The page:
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NewCityNet Spirited Teen

By Ray Pride

AUGUST 23, 1999:  What was Holden Caulfield's middle name?

In the latter-day real world of bad boys bursting from their self-absorbed bubbles, we learn middle names in the news reports: a man everyone knew as Lee Oswald was abruptly transformed into "Lee Harvey Oswald." But in literature, and in the minds of teenage boys with inchoate ambitions, two names will do—but at least two. Think of teen-boy movie antiheroes from Benjamin Braddock to Ferris Bueller to Max Fischer: why call it the Fischer Playhouse when the Max Fischer Players will do?

Writer-director Tod Williams has his finger on that kind of post-adolescent dreaminess in his laconic, iconoclastic 1999 Sundance entry, "The Adventures of Sebastian Cole." Sebastian says he'll be a writer someday, and he's just doing research now. He watches his family fly apart, as families filled with teenagers must eventually do, particularly when stepdad Hank announces his intention to become a woman. With the story's loping rhythms, Sebastian could be another in a long line of stroppy, gangly male adolescents, but the diffidence shown by both Williams as filmmaker and Adrian Grenier as performer make this pair of debuts far more than a simple, frivolous display of the solipsism of youth.

There's a pleasing lope to the movie's rhythms. Williams takes an episodic approach to the adventures of this easy-going, damn good-looking 17-year-old in a tiny, pastoral upstate New York town, circa 1983. (The town's a blight on the aching, bucolic air of the landscape.)

Adrian Grenier is Sebastian, and he's going to be a magazine art director's pinup for some time to come. He owns a gorgeous face ready for rampant objectification—matted, ratty raven curls, broken teeth behind a crooked cherub-mouthed grin, big, piercing green eyes. He looks a little like Benicio Del Toro, but Grenier is lankier, less oblique as a performer, instead tossing off his feckless magnetism. Del Toro's warped vanity charms in cracked movies like "Excess Baggage" and "Fear and Loathing in Las Vegas," but it's off-putting too. (There's also a hint of a Leonardo DiCaprio—with a modicum of balls—in Grenier's pleasing features.) Grenier is a good watcher and listener, too, soaking up all the complications that envelop Sebastian. Whether demonstrating a knack for self-invention or self-sabotage, Sebastian seems a typical teen caught in traditional teen rituals, but always capable of more—growth, compassion, an intriguing adult life to come.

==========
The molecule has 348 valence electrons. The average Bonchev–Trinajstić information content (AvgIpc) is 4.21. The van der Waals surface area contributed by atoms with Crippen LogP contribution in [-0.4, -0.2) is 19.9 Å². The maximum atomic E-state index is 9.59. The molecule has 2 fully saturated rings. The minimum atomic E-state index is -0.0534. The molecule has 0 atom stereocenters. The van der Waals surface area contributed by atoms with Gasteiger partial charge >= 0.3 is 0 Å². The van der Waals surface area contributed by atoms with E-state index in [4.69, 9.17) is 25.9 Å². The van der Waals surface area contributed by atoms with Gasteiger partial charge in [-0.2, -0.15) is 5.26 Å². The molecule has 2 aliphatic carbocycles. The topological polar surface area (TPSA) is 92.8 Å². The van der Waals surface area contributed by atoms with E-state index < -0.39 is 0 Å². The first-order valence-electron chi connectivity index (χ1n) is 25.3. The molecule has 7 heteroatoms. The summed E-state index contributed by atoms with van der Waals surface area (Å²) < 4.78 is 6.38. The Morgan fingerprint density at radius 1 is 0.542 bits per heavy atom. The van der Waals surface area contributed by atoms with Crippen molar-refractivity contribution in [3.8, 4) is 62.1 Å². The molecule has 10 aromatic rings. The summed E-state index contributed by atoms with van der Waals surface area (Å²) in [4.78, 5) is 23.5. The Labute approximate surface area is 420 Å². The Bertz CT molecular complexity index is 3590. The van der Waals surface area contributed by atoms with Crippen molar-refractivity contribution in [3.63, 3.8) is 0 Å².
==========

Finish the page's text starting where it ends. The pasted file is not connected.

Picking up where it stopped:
Playing Hank-turned-Henrietta, actor-director-screenwriter Clark Gregg—whose first script is Robert Zemeckis' next movie—never seems feminine, yet has a fine time with small and telling gestures. (The wardrobe does demonstrate fully that 1983 was a particularly unattractive time to seek sexual reassignment.) The script's prevailing whimsy is nicely offset by brusque, yet off-kilter outbursts from everyone Sebastian knows. There were moments where I was ready to cover my eyes in momentary mortification—how cute is this going to get? Is it time to dart out for a quick pee?

But I stayed put. I do tip a hat to a movie that can sell a stepdaughter's line to her near-saintly stepdad, "What the fuck is this insane bullshit? I hate you, you freaky fuck!" Or, a brash, ostensibly straight character whose likely eventual sexual preference bursts out of his every pore, mocking Sebastian with lines like, "You little homoerotic faggot!"

And there is one line worthy of undying love: at a movie, Sebastian's first love wants the inside of a sweet-sour candy. She likes sweet. He likes sour. With movie-projector light dancing above their heads, she tells him, "Suck off the sour part and give me the inside." The man who can write that line deserves a prolific career.

John Foster, Cole's cinematographer, also shot Jonathan Nossiter's "Sunday," and like that film, the look of "Sebastian Cole" is rich without being unduly polished. With market forces affecting even so-called "independent" filmmaking—this not-that-cheap movie is distributed by a major conglomerate under the Paramount Classics label—the rich tradition of the promising, imperfect first film is languishing. Young filmmakers are encouraged to bat for the fences, perhaps succeed more often, fail big. But Williams has taken the time not only to find his own "voice," but that of his central character.

It may not be autobiography, but "The Adventures of Sebastian Cole" has the weight of things drawn together with great skills of observation, patiently, over time. I want to see what Williams comes up with next. He's better than a latter-day John Hughes and Sebastian is a far richer creation than Ferris Bueller. And it doesn't seem we'll ever know his middle name—he's an adventurer, not an assassin, except in the grinning litany of pinups in Grenier's career to come.

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